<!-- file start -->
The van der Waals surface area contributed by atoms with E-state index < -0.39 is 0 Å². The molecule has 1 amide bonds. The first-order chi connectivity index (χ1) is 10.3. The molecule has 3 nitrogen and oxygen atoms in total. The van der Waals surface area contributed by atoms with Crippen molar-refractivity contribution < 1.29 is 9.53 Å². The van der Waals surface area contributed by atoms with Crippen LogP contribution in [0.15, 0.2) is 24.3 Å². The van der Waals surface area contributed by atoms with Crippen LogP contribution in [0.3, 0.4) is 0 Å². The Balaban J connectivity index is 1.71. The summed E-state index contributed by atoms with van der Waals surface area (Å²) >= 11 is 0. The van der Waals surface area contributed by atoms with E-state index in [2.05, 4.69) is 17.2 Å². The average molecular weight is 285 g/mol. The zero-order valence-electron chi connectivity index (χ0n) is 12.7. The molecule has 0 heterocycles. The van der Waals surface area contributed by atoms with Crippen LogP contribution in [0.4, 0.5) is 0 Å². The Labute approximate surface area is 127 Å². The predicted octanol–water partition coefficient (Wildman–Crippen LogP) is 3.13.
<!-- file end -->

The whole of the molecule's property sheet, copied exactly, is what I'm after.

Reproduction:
The van der Waals surface area contributed by atoms with E-state index < -0.39 is 0 Å². The molecule has 1 amide bonds. The first-order chi connectivity index (χ1) is 10.3. The molecule has 3 nitrogen and oxygen atoms in total. The van der Waals surface area contributed by atoms with Crippen molar-refractivity contribution < 1.29 is 9.53 Å². The van der Waals surface area contributed by atoms with Crippen LogP contribution in [0.15, 0.2) is 24.3 Å². The van der Waals surface area contributed by atoms with Crippen LogP contribution in [0.3, 0.4) is 0 Å². The Balaban J connectivity index is 1.71. The summed E-state index contributed by atoms with van der Waals surface area (Å²) >= 11 is 0. The van der Waals surface area contributed by atoms with E-state index in [2.05, 4.69) is 17.2 Å². The average molecular weight is 285 g/mol. The zero-order valence-electron chi connectivity index (χ0n) is 12.7. The molecule has 0 heterocycles. The van der Waals surface area contributed by atoms with Crippen LogP contribution in [0.4, 0.5) is 0 Å². The Labute approximate surface area is 127 Å². The predicted octanol–water partition coefficient (Wildman–Crippen LogP) is 3.13.